Why air-cooled 911s continue to skyrocket, and the best Porsches to snatch while they're still cheap

·Automotive Contributor
Why air-cooled 911s continue to skyrocket, and the best Porsches to snatch while they're still cheap

Porsche’s now-iconic 911 will be one of the star models at a variety of auctions unfolding during Pebble Beach’s annual Concours d’Elegance week, Aug. 13-17. A glance at Mecum’s catalog alone reveals glossy photos of candy-colored gems from the early ‘70s, including two Carrera RS Tourings and a few late ‘70s 935 IMSA standouts.
Expect the bidding to be fierce and healthy six-figures high, reflecting this air-cooled car’s growing status as a must-have collectible.
“These cars have been undervalued for decades,” says Bruce Canepa, an ex-Porsche racer whose eponymous restoration and sales shop in Scotts Valley, Calif., traffics heavily in pristine air-cooled Porsches. “Even a few years back, you’d show up with a 911 race car at auctions and things might take a bit to heat up. But now it’s Katie-bar-the door time.”
Canepa has a few explanations for the uptick in 911 values, which extend even to the latest air-cooled iteration of the model, the 1995-1998 993. “Many of them were driven hard and used up, so now if you see one that has modest miles, it’s worth quite a bit,” he says, noting that rarer models such as 993 Turbos, early ‘90s RS Americas and now-legendary late ‘60s 911S are particularly sought after by collectors.
“I recently sold an RS America for $145,000,” says Canepa, astonishment seeping into his voice. No kidding, considering that the same car could have been snapped up a decade back for considerably less than half that amount. “What’s the appeal? Well, Ferraris still live on another planet. But I like to say that 911s are still the best driving real sports cars on the planet.”
Longtime Porsche magazine editor and enthusiast Pete Stout recently declared himself “astonished” at the creep in 911 prices, pointing out not just how early 911s - which leaped to life out of Porsche’s groundbreaking 356 in 1964 - with the right pedigree have gone up tenfold in value in recent years, but specifically how a 1973 Carrera RS 2.7 fetched $1.4 million at Gooding & Company’s Amelia Island auction this year.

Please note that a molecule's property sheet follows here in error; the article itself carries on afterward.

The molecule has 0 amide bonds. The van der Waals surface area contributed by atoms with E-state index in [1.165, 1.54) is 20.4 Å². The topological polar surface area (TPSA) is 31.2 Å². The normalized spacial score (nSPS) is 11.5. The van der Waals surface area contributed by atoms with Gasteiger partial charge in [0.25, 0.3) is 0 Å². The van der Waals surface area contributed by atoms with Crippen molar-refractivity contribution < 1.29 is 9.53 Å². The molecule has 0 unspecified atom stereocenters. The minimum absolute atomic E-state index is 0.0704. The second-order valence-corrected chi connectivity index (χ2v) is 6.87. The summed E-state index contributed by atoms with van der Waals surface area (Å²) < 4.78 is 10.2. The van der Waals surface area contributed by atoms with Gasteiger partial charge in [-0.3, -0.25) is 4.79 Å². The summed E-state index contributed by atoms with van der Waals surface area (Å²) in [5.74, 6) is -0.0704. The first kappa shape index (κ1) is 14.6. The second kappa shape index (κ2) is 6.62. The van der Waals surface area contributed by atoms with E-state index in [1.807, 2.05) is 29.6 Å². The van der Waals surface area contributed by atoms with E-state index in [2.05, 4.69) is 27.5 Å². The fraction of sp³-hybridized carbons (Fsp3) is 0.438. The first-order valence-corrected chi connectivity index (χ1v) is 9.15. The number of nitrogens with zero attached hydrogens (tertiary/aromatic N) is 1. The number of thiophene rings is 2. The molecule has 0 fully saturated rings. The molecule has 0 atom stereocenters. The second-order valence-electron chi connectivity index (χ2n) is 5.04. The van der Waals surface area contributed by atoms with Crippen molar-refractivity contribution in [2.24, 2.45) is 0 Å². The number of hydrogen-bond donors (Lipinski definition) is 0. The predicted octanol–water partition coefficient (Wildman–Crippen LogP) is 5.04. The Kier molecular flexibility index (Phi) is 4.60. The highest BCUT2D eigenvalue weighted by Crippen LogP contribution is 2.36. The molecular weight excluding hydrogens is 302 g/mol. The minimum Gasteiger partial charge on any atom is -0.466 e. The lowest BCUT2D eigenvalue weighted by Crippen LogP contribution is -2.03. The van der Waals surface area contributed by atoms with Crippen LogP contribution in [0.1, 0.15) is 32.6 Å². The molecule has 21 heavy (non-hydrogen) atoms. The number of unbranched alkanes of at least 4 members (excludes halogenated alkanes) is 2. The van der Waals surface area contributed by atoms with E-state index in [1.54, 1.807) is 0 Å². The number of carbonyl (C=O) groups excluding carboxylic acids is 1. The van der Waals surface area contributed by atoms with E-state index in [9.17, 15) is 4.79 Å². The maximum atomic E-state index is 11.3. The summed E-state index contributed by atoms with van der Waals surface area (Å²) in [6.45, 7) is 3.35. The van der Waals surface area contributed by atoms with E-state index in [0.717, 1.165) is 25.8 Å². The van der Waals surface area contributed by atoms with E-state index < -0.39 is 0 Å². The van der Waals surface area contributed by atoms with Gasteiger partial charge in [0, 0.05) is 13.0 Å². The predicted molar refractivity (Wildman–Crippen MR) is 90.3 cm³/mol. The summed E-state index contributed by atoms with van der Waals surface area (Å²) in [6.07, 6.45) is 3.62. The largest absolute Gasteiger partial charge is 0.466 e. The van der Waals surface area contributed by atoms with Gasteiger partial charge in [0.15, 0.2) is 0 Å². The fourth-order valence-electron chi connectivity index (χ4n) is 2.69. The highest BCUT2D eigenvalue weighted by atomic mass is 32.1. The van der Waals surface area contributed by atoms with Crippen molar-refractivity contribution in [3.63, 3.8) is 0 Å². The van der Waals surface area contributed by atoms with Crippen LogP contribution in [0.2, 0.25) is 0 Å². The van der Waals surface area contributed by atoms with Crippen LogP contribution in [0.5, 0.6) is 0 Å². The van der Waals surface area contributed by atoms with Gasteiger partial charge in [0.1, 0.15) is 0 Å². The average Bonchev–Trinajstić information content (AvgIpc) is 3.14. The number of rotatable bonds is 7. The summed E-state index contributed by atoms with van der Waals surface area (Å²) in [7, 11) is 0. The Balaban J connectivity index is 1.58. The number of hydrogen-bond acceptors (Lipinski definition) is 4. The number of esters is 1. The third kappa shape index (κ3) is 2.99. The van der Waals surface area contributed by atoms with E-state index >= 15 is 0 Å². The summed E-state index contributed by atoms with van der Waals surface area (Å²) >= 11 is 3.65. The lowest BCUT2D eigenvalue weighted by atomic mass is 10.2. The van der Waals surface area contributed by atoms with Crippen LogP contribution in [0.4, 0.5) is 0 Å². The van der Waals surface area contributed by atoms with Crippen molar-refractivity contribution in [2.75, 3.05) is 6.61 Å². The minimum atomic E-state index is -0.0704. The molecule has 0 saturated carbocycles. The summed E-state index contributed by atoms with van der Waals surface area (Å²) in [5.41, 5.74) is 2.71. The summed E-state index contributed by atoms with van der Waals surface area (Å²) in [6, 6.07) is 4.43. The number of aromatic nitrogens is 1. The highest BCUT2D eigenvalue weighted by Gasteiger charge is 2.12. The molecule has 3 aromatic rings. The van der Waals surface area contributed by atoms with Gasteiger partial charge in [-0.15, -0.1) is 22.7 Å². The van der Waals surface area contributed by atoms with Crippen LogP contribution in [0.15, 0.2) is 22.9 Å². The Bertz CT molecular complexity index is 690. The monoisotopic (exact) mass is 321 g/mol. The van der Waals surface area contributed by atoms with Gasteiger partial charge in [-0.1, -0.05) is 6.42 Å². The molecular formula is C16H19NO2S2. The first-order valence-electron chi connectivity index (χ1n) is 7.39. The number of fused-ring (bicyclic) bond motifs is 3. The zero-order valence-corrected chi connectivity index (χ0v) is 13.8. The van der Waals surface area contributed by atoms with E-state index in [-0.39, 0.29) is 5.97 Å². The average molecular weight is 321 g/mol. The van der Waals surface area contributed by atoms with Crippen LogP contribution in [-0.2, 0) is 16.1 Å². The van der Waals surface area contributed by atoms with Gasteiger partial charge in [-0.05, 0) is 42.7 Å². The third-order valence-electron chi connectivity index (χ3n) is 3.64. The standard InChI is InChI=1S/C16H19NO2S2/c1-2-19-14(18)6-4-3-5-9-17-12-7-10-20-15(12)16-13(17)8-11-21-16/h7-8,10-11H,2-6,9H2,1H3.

“Are these 911s worth more than a million dollars?” Stout wrote in his editor’s note in the May issue of Panorama, the magazine of the Porsche Club of America. “Is this the sign of a bubble about to burst? While the early 911 market feels like a bubble to me, it has felt like one for years. Yet prices keep climbing.”
Stout goes on to say that he is “shocked by 911 and 964 Speedsters priced at $200,000, (and) clean 930 Turbos selling for $35,000 to $50,000 a year or two ago are moving toward and exceeding six figures.”
Keith Martin, longtime publisher of Portland, Ore.-based Sports Car Market newsletter, counsels collectors with a yen and wallet for an early air-cooled car to “skip the early S model, and look for a 911 (E or T) from 1969 to 1973, which will be half the price (of a $200,000 S) but offer 95% of the driving pleasure.”

Martin is particularly keen on the early and mid-’80s 911 SC, which represented Porsche “becoming a real car; they were comfortable, lasted forever and can still be had for $20,000 to $35,000. After that, the 911 started getting very complicated, with all-wheel-drive and turbos. Those are magnificent cars, but what they can do completely outstrips what you can do with them on the street.”
Martin’s view of the continuing air-cooled 911 frenzy is that “it is good for the marque, because more people will restore these cars, so there will be more mechanics dedicated to them and more parts. But it’ll be bad for most enthusiasts, because they just won’t be able to afford many of the cars the way they used to.”
Canepa echoes that dual sentiment. “I think it’s great these cars are being appreciated,” he says, pausing. “But, honestly, some days I wish it wasn’t happening. They’re amazing cars, and I’d hate to see them just turn into show queens.” Editor Stout laments the possibility that “fewer (911s) will be exercised as intended, and many will disappear into collections.”
Ultimately, Stout’s advice for admirers of the marque is to take a harder look at the company’s more recent water-cooled models, which can offer plenty of fun without the now-exclusive pricing of air-cooled 911s. “Early Boxsters go for as little as $8,000,” he says. “As early 911 prices continue to rise, Porsche’s water-cooled sports cars look even better than ever.”

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